Along the Path: Leapin’ Lizards!

By Susan Rothrock Deo

 Every time I see a lizard, I can’t help watching it. I’m not alone. Some people even become herpetologists, scientists who study reptiles (like lizards and snakes) and amphibians (like frogs and salamanders). Reptiles are vertebrates: they have an internal bony skeleton, including vertebrae that protect their spinal nerve cord. Their skin is composed of scales, and sometimes plates.

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Reptiles are cold-blooded: they can’t maintain a constant body temperature like birds and mammals. Instead, they move in and out of the sun to warm up and cool down. When temperatures get too cold, they become inactive. The difference between lizards and snakes? Lizards have four legs, ears and eyelids, snakes have none of these.

The most common lizard in Palos Verdes is the Western Fence Lizard, the one we see scuttling across our yard, doing little “push-ups” or sometimes wandering into our house. This lizard is a “habitat generalist,” liking many different habitats: grassland, chaparral, forest, stone outcroppings, our backyards or fences. In the morning, he basks in the sun to warm up. His coloring is much darker then, so he can absorb more light/heat. He orients himself perpendicular to the sunlight (one side facing the sun) so more surface area is exposed to the heat. In 5-10 minutes, his body temperature is about the same as ours and he turns parallel to the sun (nose or tail facing it) so he doesn’t get too hot.  This lizard is brown to gray with darker blotches in two rows down its back. The males have an obvious blue or blue-green patch on the side of their bellies, the same blue coloring on their throats, and a grayish or black chin. The females may have these blue areas but usually not as bright. They eat a variety of insects and other Arthropods like spiders, centipedes, isopods and scorpions. They hunt by sight, securing a good vantage point to observe their prey. The “push up” display is territorial — to warn other males or attract females. If you happen to get too close, they may perform this behavior for you!  Don’t worry, they are not dangerous. The female digs a hole where she lays 3 to 16 eggs. There are one to three clutches of eggs per year, between April and mid-July.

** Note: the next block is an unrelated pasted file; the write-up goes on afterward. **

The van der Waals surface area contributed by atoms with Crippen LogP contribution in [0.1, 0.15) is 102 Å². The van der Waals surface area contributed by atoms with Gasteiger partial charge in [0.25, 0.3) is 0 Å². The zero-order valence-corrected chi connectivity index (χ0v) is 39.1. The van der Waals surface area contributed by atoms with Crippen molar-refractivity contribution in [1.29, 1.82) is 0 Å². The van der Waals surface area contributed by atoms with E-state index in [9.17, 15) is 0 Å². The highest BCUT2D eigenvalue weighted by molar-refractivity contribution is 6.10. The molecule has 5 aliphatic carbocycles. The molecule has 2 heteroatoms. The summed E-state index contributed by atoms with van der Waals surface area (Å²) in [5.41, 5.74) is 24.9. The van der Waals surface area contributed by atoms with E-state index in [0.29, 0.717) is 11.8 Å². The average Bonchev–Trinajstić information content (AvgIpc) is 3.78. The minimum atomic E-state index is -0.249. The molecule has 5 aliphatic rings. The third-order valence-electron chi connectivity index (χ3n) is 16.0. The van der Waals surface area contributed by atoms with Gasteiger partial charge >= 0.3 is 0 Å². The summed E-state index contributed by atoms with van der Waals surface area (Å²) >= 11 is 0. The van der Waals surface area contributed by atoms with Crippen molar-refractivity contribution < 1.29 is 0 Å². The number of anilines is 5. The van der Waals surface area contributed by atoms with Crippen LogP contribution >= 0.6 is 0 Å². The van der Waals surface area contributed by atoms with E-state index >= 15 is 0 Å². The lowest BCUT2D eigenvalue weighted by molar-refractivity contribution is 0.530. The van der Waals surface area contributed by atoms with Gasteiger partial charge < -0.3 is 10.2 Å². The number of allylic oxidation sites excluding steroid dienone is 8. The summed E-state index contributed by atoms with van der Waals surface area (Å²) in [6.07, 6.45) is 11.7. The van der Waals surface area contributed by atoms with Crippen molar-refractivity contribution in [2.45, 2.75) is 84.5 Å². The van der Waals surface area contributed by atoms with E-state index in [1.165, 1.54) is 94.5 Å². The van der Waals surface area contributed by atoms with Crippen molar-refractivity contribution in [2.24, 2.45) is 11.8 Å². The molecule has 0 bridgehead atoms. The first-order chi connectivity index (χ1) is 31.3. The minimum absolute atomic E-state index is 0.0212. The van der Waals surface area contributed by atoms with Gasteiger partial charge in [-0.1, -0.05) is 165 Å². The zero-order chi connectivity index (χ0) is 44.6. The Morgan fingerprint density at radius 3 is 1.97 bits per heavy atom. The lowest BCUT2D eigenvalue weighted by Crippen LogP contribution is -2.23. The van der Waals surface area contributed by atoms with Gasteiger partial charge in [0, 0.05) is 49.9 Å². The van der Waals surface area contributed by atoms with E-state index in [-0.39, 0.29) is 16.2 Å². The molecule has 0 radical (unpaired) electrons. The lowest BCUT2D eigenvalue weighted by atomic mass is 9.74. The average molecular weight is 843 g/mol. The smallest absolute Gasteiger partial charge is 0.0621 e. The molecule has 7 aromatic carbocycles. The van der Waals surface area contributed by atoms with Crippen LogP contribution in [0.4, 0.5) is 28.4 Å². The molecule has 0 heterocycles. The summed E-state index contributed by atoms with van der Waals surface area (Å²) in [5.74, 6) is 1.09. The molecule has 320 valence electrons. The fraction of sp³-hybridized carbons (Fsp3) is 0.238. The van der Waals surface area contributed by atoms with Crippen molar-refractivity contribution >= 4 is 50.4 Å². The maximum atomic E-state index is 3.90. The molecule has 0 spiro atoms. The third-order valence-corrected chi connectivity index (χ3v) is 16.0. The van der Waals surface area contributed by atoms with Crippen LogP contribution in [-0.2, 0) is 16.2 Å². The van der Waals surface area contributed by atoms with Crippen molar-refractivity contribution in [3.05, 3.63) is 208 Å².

The other lizards that live in Palos Verdes include: the common side-blotched lizard, the southern alligator lizard, the western skink and the California legless izard. Check out their photos online or in a field guide. How do we know the last one is not a snake? He has vestiges (traces) of legs, in addition to the two other things snakes don’t have. Can you find them listed above? If you see a lizard, stop, be patient, and observe some of their interesting behavior! Happy discovery!

P.S. If you would like to participate in a lizard citizen science project, the Natural History Museum Los Angeles wants you! Check out “How to Participate” in the RASCals program on their website:

Featured image: Western skink by Connor Long


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